Embrace DevOps as a Database Administrator

I have been writing posts related to embracing new trends like Cloud/NoSQL/Business analytics etc. Currently, I have been speaking about DevOps and containers in various events and this will be a great learning to share.

I think this is a new evolution for software development industry which everyone is embracing with open arms. The agility and speed it provides to manage the software code and deployments, has been really impressive. Being a data guy, I was figuring out a way to join this bandwagon. Finally, I got something interesting on how as a Database professional , one can be part of this. DevOps is anyways a big change but I will just talk about how a database guy can contribute.

Generally, DBAs have to do lots of code release on daily basis and move around lots of changes from dev to test, staging or pre-prod and then production server. Generally, DBAs struggle to keep track of all the scripts and it takes up 20-30% of their working hours throughout. In this series of posts, I will explain how this can be optimized and how as a DBA, the practices like Source control can be helpful and adding containers to this can make the entire process really simple and easy to manage. While writing this post, I have presumed that the reader has understanding of DevOps concept.

 

In this post, let’s talk about a free of cost tool , SQL Server Data Tools(SSDT) which can be downloaded from here. Let’s see how we can play around with this tool and how it can help in code release automation .

 

Open Visual studio and create New SQL Server Database project and click OK:

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Right click on the solution name and then click import to add the database:

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Click on select connection and then browse to the right instance and the database:

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When the DB is connected, click on import to import all the DB schemas

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Now if you see the solution explorer, you will find all the schemas and the objects related to the DB:

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Let’s add this solution to the source control and in this case I connect to Visual studio team services online account:

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In this case, I will connect to Database_Migration project – You first need to have your account here or you want connect to the local TFS server (Connect with your development team on this):

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After connecting to the TFS server, let’s check the source code by clicking on “Add Solution to source control under source control option”:

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Create the project name, in this case, it’s DBcouncil and click OK :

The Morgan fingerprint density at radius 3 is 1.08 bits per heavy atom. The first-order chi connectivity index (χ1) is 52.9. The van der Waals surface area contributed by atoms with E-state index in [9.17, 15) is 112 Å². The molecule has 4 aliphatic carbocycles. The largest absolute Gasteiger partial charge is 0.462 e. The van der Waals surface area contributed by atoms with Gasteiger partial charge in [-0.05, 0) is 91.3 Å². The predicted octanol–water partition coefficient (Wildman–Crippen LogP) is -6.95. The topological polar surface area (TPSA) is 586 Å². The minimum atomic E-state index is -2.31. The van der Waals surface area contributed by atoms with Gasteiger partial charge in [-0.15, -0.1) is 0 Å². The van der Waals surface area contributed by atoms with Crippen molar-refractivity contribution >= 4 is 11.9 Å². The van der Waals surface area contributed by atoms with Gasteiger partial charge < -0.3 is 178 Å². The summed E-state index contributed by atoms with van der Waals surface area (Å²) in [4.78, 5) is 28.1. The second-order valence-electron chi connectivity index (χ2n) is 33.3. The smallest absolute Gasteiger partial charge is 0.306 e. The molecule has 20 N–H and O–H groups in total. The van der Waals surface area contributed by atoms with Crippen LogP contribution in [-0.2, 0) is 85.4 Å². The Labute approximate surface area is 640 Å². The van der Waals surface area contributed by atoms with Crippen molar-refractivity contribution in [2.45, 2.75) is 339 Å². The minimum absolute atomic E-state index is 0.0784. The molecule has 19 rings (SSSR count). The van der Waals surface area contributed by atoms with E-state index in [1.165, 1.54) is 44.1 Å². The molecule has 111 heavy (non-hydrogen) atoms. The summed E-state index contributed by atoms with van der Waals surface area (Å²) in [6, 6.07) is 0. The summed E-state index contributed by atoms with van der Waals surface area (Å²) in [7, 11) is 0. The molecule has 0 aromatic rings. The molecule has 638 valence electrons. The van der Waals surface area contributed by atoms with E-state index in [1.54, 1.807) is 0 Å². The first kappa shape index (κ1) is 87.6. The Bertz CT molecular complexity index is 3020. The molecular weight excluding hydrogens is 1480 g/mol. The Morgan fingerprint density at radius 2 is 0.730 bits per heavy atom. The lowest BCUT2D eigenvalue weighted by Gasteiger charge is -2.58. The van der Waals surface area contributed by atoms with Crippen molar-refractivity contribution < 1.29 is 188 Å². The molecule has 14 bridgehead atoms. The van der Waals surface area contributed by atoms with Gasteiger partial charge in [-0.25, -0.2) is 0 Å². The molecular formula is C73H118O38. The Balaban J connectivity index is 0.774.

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When the project is created, go back to visual studio project and check in the code:

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Now let’s see how the code looks like on TFS. In this case we have used Visual studio team services i.e. TFS online account. let’s open the link to access the online account of team services. However, even On-premise TFS or Git and other source control tools are also supported:

 

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when you login into this account, you will be routed to this dashboard:

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Click on Database_Migration where our project was created and then click on code to “DBCouncil” project:

 

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Here you can see all the schemas and their objects:

 

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Now let’s make some code changes and see how the changes could be tracked. In this case, we have renamed the location column for cities table and it also shows where this change will impact e.g. if there is any reference in stored procedure or the other objects.  Here it shows the reference of this column in stored procedure GetCityUpdates – if we click on apply, the references will also be updated.

 

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Now , lets checking the changes here and see on the TFS online portal:

 

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If you see the changeset for DBCouncil project, you will be able to see:

 

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it saves you a hassle of checking the history of changes manually. I have seen DBAs keeping all the change scripts in either emails or a shared folder. Instead, if that can be put under source control, you can find out changes like this:

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All these changes are still in the project in SSDT, these changes are yet to be deployed to the database.

In the next blog posts, I will share

1. How to automate the code release process

2. Integration of the DBs with containers on Windows and Linux

3. How containers can help to setup the dev/test/prod environments within seconds

4. How to manage these containers with Azure Container Service – Kubernetes

 

HTH!

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